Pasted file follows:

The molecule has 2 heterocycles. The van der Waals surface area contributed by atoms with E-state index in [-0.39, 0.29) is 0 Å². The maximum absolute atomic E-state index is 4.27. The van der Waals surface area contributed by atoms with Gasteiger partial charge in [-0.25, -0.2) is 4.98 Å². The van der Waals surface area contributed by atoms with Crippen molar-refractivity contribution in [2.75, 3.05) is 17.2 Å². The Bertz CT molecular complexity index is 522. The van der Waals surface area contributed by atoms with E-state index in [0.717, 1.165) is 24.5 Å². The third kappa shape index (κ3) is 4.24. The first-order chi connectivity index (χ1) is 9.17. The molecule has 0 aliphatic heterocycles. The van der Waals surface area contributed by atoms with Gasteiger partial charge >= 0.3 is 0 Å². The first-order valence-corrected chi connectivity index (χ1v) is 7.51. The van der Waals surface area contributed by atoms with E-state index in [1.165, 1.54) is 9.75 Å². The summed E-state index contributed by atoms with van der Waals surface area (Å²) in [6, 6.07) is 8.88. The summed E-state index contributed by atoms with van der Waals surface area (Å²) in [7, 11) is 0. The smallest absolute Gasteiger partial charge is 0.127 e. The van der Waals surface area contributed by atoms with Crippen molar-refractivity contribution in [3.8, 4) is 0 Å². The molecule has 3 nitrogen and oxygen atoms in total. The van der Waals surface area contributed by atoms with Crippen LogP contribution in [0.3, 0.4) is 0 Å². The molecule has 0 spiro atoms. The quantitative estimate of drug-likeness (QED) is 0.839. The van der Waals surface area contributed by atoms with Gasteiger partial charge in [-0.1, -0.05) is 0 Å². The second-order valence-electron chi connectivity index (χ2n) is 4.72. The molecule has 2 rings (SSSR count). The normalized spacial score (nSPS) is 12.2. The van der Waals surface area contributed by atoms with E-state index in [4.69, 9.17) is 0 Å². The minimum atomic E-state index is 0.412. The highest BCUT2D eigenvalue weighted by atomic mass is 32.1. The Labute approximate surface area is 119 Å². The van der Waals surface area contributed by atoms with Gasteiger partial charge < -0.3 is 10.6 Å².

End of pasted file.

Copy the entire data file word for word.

The molecule has 2 heterocycles. The van der Waals surface area contributed by atoms with E-state index in [-0.39, 0.29) is 0 Å². The maximum absolute atomic E-state index is 4.27. The van der Waals surface area contributed by atoms with Gasteiger partial charge in [-0.25, -0.2) is 4.98 Å². The van der Waals surface area contributed by atoms with Crippen molar-refractivity contribution in [2.75, 3.05) is 17.2 Å². The Bertz CT molecular complexity index is 522. The van der Waals surface area contributed by atoms with E-state index in [0.717, 1.165) is 24.5 Å². The third kappa shape index (κ3) is 4.24. The first-order chi connectivity index (χ1) is 9.17. The molecule has 0 aliphatic heterocycles. The van der Waals surface area contributed by atoms with Gasteiger partial charge >= 0.3 is 0 Å². The first-order valence-corrected chi connectivity index (χ1v) is 7.51. The van der Waals surface area contributed by atoms with E-state index in [1.165, 1.54) is 9.75 Å². The summed E-state index contributed by atoms with van der Waals surface area (Å²) in [6, 6.07) is 8.88. The summed E-state index contributed by atoms with van der Waals surface area (Å²) in [7, 11) is 0. The smallest absolute Gasteiger partial charge is 0.127 e. The van der Waals surface area contributed by atoms with Crippen molar-refractivity contribution in [3.8, 4) is 0 Å². The molecule has 3 nitrogen and oxygen atoms in total. The van der Waals surface area contributed by atoms with Crippen LogP contribution in [0.3, 0.4) is 0 Å². The molecule has 0 spiro atoms. The quantitative estimate of drug-likeness (QED) is 0.839. The van der Waals surface area contributed by atoms with Gasteiger partial charge in [-0.1, -0.05) is 0 Å². The second-order valence-electron chi connectivity index (χ2n) is 4.72. The molecule has 2 rings (SSSR count). The normalized spacial score (nSPS) is 12.2. The van der Waals surface area contributed by atoms with E-state index in [4.69, 9.17) is 0 Å². The minimum atomic E-state index is 0.412. The highest BCUT2D eigenvalue weighted by atomic mass is 32.1. The Labute approximate surface area is 119 Å². The van der Waals surface area contributed by atoms with Gasteiger partial charge < -0.3 is 10.6 Å².